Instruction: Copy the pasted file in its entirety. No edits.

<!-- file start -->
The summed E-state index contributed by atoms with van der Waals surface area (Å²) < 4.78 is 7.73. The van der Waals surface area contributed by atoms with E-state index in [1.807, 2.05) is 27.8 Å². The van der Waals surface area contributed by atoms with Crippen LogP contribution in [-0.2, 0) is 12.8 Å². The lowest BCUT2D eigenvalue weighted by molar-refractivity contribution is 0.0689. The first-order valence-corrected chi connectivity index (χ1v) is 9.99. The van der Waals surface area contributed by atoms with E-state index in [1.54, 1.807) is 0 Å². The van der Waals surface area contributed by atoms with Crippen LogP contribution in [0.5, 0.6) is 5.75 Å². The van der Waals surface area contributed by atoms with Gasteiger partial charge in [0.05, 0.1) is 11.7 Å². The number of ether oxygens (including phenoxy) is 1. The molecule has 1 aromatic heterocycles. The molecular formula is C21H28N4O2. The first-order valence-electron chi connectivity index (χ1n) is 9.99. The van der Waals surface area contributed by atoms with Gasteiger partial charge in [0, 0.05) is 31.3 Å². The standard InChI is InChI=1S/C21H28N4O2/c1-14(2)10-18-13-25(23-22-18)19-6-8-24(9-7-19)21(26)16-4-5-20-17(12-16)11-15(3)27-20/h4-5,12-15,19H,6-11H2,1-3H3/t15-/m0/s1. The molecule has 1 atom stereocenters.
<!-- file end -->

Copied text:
The summed E-state index contributed by atoms with van der Waals surface area (Å²) < 4.78 is 7.73. The van der Waals surface area contributed by atoms with E-state index in [1.807, 2.05) is 27.8 Å². The van der Waals surface area contributed by atoms with Crippen LogP contribution in [-0.2, 0) is 12.8 Å². The lowest BCUT2D eigenvalue weighted by molar-refractivity contribution is 0.0689. The first-order valence-corrected chi connectivity index (χ1v) is 9.99. The van der Waals surface area contributed by atoms with E-state index in [1.54, 1.807) is 0 Å². The van der Waals surface area contributed by atoms with Crippen LogP contribution in [0.5, 0.6) is 5.75 Å². The van der Waals surface area contributed by atoms with Gasteiger partial charge in [0.05, 0.1) is 11.7 Å². The number of ether oxygens (including phenoxy) is 1. The molecule has 1 aromatic heterocycles. The molecular formula is C21H28N4O2. The first-order valence-electron chi connectivity index (χ1n) is 9.99. The van der Waals surface area contributed by atoms with Gasteiger partial charge in [0, 0.05) is 31.3 Å². The standard InChI is InChI=1S/C21H28N4O2/c1-14(2)10-18-13-25(23-22-18)19-6-8-24(9-7-19)21(26)16-4-5-20-17(12-16)11-15(3)27-20/h4-5,12-15,19H,6-11H2,1-3H3/t15-/m0/s1. The molecule has 1 atom stereocenters.